New York City firefighter Regina Wilson was one of many women first responders at the World Trade Center on September 11, 2001. In a recent interview with BET she speaks about her hopes that the country remembers that there heroes of that day weren’t just white males.

An except from BET.com’s interview with Wilson:

As Wilson reflects on the day she lost seven colleagues from her Engine 219 firehouse where she still works today, she hopes that 10 years later, this September 11, all those who sacrificed their lives will be remembered.

Over the years she says that men, and particularly white men, have only been the face of rescue, recovery and search efforts on September 11, but that’s not true.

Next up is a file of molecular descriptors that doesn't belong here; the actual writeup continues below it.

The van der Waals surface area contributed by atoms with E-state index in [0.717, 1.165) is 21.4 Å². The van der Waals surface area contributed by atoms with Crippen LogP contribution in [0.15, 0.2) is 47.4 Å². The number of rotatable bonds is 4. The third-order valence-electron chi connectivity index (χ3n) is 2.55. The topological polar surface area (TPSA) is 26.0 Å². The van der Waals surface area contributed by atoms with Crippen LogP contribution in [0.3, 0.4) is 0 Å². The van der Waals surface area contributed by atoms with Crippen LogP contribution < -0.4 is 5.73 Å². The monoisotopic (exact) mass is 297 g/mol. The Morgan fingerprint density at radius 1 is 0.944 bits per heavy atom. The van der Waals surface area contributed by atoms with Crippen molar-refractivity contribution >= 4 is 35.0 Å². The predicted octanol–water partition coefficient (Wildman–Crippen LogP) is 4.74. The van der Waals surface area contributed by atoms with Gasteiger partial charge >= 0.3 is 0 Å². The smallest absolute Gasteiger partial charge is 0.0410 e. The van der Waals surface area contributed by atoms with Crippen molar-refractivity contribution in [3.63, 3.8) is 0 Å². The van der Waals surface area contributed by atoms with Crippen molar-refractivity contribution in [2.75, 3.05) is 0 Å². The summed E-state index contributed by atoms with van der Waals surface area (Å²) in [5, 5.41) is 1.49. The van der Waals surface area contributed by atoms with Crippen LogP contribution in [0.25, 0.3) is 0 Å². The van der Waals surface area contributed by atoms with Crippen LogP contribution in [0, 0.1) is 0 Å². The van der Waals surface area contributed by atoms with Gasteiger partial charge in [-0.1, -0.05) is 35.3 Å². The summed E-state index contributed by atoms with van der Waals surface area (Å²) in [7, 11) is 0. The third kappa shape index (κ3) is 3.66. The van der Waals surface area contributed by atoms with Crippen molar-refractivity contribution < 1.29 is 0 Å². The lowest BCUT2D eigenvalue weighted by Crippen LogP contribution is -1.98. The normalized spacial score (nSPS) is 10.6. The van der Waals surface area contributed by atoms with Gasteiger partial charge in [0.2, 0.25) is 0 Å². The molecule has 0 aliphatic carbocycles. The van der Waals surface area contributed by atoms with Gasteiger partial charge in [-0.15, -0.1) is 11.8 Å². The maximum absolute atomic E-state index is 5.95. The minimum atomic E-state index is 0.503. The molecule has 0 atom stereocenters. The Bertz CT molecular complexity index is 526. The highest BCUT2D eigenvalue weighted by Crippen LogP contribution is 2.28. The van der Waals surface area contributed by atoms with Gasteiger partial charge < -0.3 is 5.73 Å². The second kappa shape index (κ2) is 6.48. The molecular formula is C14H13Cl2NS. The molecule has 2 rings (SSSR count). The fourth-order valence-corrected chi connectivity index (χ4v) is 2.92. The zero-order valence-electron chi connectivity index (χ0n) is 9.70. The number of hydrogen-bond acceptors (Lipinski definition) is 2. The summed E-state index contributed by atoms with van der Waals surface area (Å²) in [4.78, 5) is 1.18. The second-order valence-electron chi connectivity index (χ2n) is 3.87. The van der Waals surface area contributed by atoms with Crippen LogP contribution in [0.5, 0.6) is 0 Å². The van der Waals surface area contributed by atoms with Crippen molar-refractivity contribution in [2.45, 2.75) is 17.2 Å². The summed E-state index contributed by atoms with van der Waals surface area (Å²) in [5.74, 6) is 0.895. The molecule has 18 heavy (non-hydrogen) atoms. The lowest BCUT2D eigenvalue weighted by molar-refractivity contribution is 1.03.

“I think one of the biggest things that I hope for is not even so much as an African-American woman, but as a woman, period, that people will be able to see our own personal sacrifices, and that history will show that men were not the only protectors of the city, but there were women there, too,” she says. “We were here trying to serve our country. We were there trying to protect our neighbors and our neighborhoods. I think that I don’t want history to exclude that in the things that have been done with Ground Zero.”

Wilson, who’s the only female that serves in her firehouse, is one of an estimated 11,000 female firefighters in the United States.

Read Regina Wilson’s complete interview on BET.com.

Read this online at http://colorlines.com/archives/2011/09/black_female_ny_firefighter_on_how_we_remember_911s_first_responders.html


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